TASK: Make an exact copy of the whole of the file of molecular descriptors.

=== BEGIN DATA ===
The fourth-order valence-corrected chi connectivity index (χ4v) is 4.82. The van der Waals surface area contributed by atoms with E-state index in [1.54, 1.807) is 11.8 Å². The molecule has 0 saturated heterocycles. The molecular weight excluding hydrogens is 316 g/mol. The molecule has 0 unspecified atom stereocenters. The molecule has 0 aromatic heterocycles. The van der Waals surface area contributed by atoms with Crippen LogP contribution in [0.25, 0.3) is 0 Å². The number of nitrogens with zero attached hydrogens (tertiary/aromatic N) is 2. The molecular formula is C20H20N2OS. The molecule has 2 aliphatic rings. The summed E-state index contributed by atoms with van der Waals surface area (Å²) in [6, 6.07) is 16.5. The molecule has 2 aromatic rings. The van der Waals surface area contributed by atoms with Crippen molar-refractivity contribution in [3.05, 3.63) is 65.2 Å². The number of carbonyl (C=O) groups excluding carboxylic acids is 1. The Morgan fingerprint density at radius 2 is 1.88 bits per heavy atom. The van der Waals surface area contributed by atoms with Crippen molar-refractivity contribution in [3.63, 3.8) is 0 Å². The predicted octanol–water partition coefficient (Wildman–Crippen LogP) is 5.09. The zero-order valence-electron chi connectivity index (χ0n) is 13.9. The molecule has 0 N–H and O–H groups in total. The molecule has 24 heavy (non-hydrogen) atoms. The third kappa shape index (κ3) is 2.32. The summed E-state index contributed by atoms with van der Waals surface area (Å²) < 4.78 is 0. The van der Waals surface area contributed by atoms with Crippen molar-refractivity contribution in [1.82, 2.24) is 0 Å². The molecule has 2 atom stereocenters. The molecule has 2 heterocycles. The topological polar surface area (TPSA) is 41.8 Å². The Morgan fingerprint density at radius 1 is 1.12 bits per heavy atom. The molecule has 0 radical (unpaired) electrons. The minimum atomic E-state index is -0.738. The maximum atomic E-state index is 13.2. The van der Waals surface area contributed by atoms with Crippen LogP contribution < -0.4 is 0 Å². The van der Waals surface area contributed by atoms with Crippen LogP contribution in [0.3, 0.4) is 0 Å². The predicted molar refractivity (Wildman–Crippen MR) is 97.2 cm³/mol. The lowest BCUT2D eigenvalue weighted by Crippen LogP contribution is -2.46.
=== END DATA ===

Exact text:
The fourth-order valence-corrected chi connectivity index (χ4v) is 4.82. The van der Waals surface area contributed by atoms with E-state index in [1.54, 1.807) is 11.8 Å². The molecule has 0 saturated heterocycles. The molecular weight excluding hydrogens is 316 g/mol. The molecule has 0 unspecified atom stereocenters. The molecule has 0 aromatic heterocycles. The van der Waals surface area contributed by atoms with Crippen LogP contribution in [0.25, 0.3) is 0 Å². The number of nitrogens with zero attached hydrogens (tertiary/aromatic N) is 2. The molecular formula is C20H20N2OS. The molecule has 2 aliphatic rings. The summed E-state index contributed by atoms with van der Waals surface area (Å²) in [6, 6.07) is 16.5. The molecule has 2 aromatic rings. The van der Waals surface area contributed by atoms with Crippen molar-refractivity contribution in [3.05, 3.63) is 65.2 Å². The number of carbonyl (C=O) groups excluding carboxylic acids is 1. The Morgan fingerprint density at radius 2 is 1.88 bits per heavy atom. The van der Waals surface area contributed by atoms with Crippen molar-refractivity contribution in [3.63, 3.8) is 0 Å². The predicted octanol–water partition coefficient (Wildman–Crippen LogP) is 5.09. The zero-order valence-electron chi connectivity index (χ0n) is 13.9. The molecule has 0 N–H and O–H groups in total. The molecule has 24 heavy (non-hydrogen) atoms. The third kappa shape index (κ3) is 2.32. The summed E-state index contributed by atoms with van der Waals surface area (Å²) < 4.78 is 0. The van der Waals surface area contributed by atoms with Crippen molar-refractivity contribution in [1.82, 2.24) is 0 Å². The molecule has 2 atom stereocenters. The molecule has 2 heterocycles. The topological polar surface area (TPSA) is 41.8 Å². The Morgan fingerprint density at radius 1 is 1.12 bits per heavy atom. The molecule has 0 radical (unpaired) electrons. The minimum atomic E-state index is -0.738. The maximum atomic E-state index is 13.2. The van der Waals surface area contributed by atoms with Crippen LogP contribution < -0.4 is 0 Å². The van der Waals surface area contributed by atoms with Crippen LogP contribution in [0.3, 0.4) is 0 Å². The predicted molar refractivity (Wildman–Crippen MR) is 97.2 cm³/mol. The lowest BCUT2D eigenvalue weighted by Crippen LogP contribution is -2.46.